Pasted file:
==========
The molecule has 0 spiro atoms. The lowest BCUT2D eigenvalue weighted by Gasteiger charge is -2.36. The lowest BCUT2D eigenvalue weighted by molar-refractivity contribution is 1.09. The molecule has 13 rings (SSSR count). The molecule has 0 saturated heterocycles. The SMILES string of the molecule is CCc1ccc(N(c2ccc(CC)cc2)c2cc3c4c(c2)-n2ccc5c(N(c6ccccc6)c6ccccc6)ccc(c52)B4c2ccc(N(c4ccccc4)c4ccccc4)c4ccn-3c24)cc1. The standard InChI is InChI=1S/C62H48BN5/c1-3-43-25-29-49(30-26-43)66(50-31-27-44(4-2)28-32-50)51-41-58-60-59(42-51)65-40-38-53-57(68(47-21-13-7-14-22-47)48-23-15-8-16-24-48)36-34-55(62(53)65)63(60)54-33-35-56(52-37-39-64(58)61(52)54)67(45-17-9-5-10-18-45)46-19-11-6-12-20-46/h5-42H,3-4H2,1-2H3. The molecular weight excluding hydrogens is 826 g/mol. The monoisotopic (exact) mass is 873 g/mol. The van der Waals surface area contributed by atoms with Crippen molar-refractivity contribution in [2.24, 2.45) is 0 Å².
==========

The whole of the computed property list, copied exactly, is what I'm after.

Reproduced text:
The molecule has 0 spiro atoms. The lowest BCUT2D eigenvalue weighted by Gasteiger charge is -2.36. The lowest BCUT2D eigenvalue weighted by molar-refractivity contribution is 1.09. The molecule has 13 rings (SSSR count). The molecule has 0 saturated heterocycles. The SMILES string of the molecule is CCc1ccc(N(c2ccc(CC)cc2)c2cc3c4c(c2)-n2ccc5c(N(c6ccccc6)c6ccccc6)ccc(c52)B4c2ccc(N(c4ccccc4)c4ccccc4)c4ccn-3c24)cc1. The standard InChI is InChI=1S/C62H48BN5/c1-3-43-25-29-49(30-26-43)66(50-31-27-44(4-2)28-32-50)51-41-58-60-59(42-51)65-40-38-53-57(68(47-21-13-7-14-22-47)48-23-15-8-16-24-48)36-34-55(62(53)65)63(60)54-33-35-56(52-37-39-64(58)61(52)54)67(45-17-9-5-10-18-45)46-19-11-6-12-20-46/h5-42H,3-4H2,1-2H3. The molecular weight excluding hydrogens is 826 g/mol. The monoisotopic (exact) mass is 873 g/mol. The van der Waals surface area contributed by atoms with Crippen molar-refractivity contribution in [2.24, 2.45) is 0 Å².